Let’s hope Arsène springs another surprise in the coming weeks.

Cheers for reading,

Be happy,

Ben.

Dirty Sanchez

*Sits up after passing out*

*Rubs face*

Alright everybody? How’s it going?

Well…how the friar tuck did that happen?

If you like it or not, one big transfer can be dismissed as a slice of luck.
“Oi Gazidis!! You’re slowly putting the fun back into it!”

The other ‘reported’ deals previously for players never materialised, clubs would have said we went £30million, or say even £35m million for said player. Arsène would have previously turned down the opportunity, thus leading to our club (or Arsène), being labelled as ‘divery’ [or insert synonym of choice] in the transfer market.

It was no happy coincidence that Sanchez arrived on the same day we unveiled our new kit deal and one of the largest in Europe. I see it as a kick to the chops of World Football, well and truly enhancing the Arsenal name. We want to show everyone we mean business on and off the pitch by adding those players with that ‘extra quality’.

I think the club has grown enormously since the Özil experience (sounds like a rubbish ride at Orlando Studios, doesn’t it?), which really appeared to take the club out of its comfort zone. Not just from the spending money angle, but how the club is viewed world-wide. This quality of player is really starting to signal a new era for The Arsenal and subconsciously tells the players we already have ‘look where we want to go.’

*Continue the process until you feel really good about yourself and The Arsenal*

Santi Cazorla is a prime example and his comments about his position at the club – before Alexis was signed – drastically changed for the better. There is a rumour flying around that he and Mikel Arteta actually cheered when they heard the player was coming into the club.

Arsène Wenger on our new arrival: “Alexis will add power, creativity and much quality to our squad and we are all looking forward to him joining up with us in a few weeks. He has consistently produced top-quality performances at the highest level for a number of seasons now and we are all excited to see him integrate into the Arsenal squad. I’m sure all Arsenal supporters will join me in welcoming Alexis to our club”

I think the most pleasing part about the deal is how efficiently we actually got it done. When I was trawling through the internet like some sort of football pervert, looking at Arsène in his tight, short shorts, I thought (hoped) there would be no way he would have gone to Brazil without any major plans in place and I didn’t expect for one second it would be someone of Sanchez’s quality.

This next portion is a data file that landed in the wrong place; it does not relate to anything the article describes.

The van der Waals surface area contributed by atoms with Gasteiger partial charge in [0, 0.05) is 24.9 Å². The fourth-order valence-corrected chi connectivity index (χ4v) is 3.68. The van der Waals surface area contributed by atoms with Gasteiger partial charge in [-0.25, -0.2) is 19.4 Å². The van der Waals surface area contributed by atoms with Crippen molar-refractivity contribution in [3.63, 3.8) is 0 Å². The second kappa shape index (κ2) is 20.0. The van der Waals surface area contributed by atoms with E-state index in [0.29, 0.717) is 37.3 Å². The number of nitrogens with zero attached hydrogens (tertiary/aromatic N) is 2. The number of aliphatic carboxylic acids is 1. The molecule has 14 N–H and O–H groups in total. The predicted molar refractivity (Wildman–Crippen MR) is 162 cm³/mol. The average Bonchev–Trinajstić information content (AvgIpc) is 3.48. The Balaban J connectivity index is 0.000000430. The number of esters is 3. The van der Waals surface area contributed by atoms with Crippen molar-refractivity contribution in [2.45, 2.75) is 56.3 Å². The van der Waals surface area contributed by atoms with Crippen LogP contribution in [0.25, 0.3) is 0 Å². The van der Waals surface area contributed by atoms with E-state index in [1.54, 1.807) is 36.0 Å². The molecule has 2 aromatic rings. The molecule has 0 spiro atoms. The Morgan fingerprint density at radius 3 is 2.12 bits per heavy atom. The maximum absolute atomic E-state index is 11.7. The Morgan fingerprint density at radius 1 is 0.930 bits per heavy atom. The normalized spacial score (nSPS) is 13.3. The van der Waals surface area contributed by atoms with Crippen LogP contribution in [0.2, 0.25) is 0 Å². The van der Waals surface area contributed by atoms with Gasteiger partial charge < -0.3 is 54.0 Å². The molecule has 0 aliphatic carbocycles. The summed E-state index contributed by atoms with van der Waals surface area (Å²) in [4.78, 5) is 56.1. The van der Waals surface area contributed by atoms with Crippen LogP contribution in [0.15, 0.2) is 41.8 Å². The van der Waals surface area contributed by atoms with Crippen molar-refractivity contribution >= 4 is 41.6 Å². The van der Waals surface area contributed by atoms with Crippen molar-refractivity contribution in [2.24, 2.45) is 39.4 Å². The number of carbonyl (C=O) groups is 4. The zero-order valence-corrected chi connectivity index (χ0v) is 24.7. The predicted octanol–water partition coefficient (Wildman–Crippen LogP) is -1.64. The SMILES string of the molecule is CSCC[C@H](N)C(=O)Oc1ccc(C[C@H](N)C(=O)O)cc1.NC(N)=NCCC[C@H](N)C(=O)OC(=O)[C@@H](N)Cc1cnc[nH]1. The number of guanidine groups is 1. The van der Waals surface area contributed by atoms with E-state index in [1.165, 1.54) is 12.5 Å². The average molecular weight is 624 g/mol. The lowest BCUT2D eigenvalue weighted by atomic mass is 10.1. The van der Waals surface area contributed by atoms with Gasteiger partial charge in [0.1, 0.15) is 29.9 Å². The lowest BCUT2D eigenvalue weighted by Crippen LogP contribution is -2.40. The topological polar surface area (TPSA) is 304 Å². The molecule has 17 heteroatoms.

I know this might be a little premature, but I get the feeling the Financial Fair Play rules are actually having an effect. I can’t fathom a reason why Manchester City and Chelsea didn’t bid for Alexis?

Anyone? …Seriously? …Speak now or forever hold your peace…no? Well then, I’ll continue…

I’ve always believed the power has been (and will always be) in the wealthy owners hands. Let’s be honest for a second. They will always find a way of slipping one under the radar and what is for certain is that the money bag teams won’t be able to ‘SIGN ALL THE PLAYERS!’ if they don’t ‘need’ them.

We all knew we have plenty of coppers in the bank and that had been recently topped up by our new buddy’s from PUMA (Love the kits by the way, the away strip reminds me of the ’89 shirt and wouldn’t it be good to replicate that this season) it’s still very pleasant to see Arsenal slap their money on the table – without even blinking. I really hope that Ivan strutted into Barca’s office, dropped the money on the desk (that he just withdrew from a cash machine on the way from the airport because he doesn’t give a SHIT about the exchange rate) and started throwing gang signs at Zubizetta.

It’s long been said 2014/15 would be the time for us ‘to go’. With Arsenal in recent times there has always been an air of uncertainty and as fans we’ve been through times when Mark Schwarzer was actually a thing, an actual thing that could have happened and we would of been happy with it.

Compare that to right now – we’ve spent £80m(?) on TWO players and we’re a club now looking at the top end of the transfer market. Bravo Arsenal, bravo.

We spent all of last season talking about the lack of runners, pace, power and what does Arsène do? Solve it in one transfer. Sanchez fits the bill perfectly his combination of technique, incredible work rate and electric pace make him ideal for the rigours of the Premier League. He was also one of top (entertainment factor) performers at the World Cup. He also comes off the back of a his best (end product wise) season at Barcelona. I saw Graham Hunter recently compared him to Gervinho, in terms of his sporadicness, which I’d say his a fair shout for his earlier Barca career but last season, I’d completely disagree.

At times last season when our passing game became very predictable and add that to one of the slowest Arsenal sides I’ve ever seen, ponderous comes to mind. It was all down to the absences of our runners – Theo Walcott, Aaron Ramsey and Mesut Özil. The idea of Alexis and Walcott darting passed Giroud will completely revitalise the frontman. It will give Özil more options which will definitely bring more balance to our attack.

Put all that gibberish together, it appears we are moving towards that new era. What happens on the pitch will be down to the performances of the manager, staff and inevitably the players but things are looking very bright. In a very perverse way, even the naysayers will be happy,
their main excuse evaporated quicker than a puddle in the Sahara. One thing for sure though is that only time will tell us if all these plans will be a success, but hey, I’m going to love the ride.

*rides off into the sunset*

Cheers for reading,

Be happy,

Ben.